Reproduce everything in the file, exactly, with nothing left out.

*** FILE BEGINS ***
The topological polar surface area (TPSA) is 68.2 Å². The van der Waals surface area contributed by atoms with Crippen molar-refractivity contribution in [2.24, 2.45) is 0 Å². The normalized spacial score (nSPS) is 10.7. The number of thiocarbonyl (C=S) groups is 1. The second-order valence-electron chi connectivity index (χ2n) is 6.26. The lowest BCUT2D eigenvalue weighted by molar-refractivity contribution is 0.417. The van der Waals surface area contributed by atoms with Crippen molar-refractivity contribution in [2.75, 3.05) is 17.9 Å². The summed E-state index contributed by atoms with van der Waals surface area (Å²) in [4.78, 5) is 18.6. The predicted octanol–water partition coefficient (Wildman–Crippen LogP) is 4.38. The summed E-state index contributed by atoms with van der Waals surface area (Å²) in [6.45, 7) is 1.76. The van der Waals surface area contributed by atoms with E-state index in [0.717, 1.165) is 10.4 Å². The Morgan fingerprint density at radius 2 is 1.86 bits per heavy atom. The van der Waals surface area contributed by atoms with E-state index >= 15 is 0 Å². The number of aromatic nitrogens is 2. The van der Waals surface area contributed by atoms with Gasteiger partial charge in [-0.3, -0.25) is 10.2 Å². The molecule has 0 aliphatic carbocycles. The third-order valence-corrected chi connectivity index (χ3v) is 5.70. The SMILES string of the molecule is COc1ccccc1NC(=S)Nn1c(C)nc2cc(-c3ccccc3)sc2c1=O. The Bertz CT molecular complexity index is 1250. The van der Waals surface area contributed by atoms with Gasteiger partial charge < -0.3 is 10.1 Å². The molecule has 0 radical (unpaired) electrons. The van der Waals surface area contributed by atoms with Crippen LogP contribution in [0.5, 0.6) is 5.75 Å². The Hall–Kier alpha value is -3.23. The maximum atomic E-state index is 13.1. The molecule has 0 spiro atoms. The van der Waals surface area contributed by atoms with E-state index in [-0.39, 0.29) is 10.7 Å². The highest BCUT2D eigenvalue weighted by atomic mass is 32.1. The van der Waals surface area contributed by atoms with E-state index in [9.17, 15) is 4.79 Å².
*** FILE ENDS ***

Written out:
The topological polar surface area (TPSA) is 68.2 Å². The van der Waals surface area contributed by atoms with Crippen molar-refractivity contribution in [2.24, 2.45) is 0 Å². The normalized spacial score (nSPS) is 10.7. The number of thiocarbonyl (C=S) groups is 1. The second-order valence-electron chi connectivity index (χ2n) is 6.26. The lowest BCUT2D eigenvalue weighted by molar-refractivity contribution is 0.417. The van der Waals surface area contributed by atoms with Crippen molar-refractivity contribution in [2.75, 3.05) is 17.9 Å². The summed E-state index contributed by atoms with van der Waals surface area (Å²) in [4.78, 5) is 18.6. The predicted octanol–water partition coefficient (Wildman–Crippen LogP) is 4.38. The summed E-state index contributed by atoms with van der Waals surface area (Å²) in [6.45, 7) is 1.76. The van der Waals surface area contributed by atoms with E-state index in [0.717, 1.165) is 10.4 Å². The Morgan fingerprint density at radius 2 is 1.86 bits per heavy atom. The van der Waals surface area contributed by atoms with E-state index >= 15 is 0 Å². The number of aromatic nitrogens is 2. The van der Waals surface area contributed by atoms with Gasteiger partial charge in [-0.3, -0.25) is 10.2 Å². The molecule has 0 aliphatic carbocycles. The third-order valence-corrected chi connectivity index (χ3v) is 5.70. The SMILES string of the molecule is COc1ccccc1NC(=S)Nn1c(C)nc2cc(-c3ccccc3)sc2c1=O. The Bertz CT molecular complexity index is 1250. The van der Waals surface area contributed by atoms with Gasteiger partial charge < -0.3 is 10.1 Å². The molecule has 0 radical (unpaired) electrons. The van der Waals surface area contributed by atoms with Crippen LogP contribution in [0.5, 0.6) is 5.75 Å². The Hall–Kier alpha value is -3.23. The maximum atomic E-state index is 13.1. The molecule has 0 spiro atoms. The van der Waals surface area contributed by atoms with E-state index in [-0.39, 0.29) is 10.7 Å². The highest BCUT2D eigenvalue weighted by atomic mass is 32.1. The van der Waals surface area contributed by atoms with E-state index in [9.17, 15) is 4.79 Å².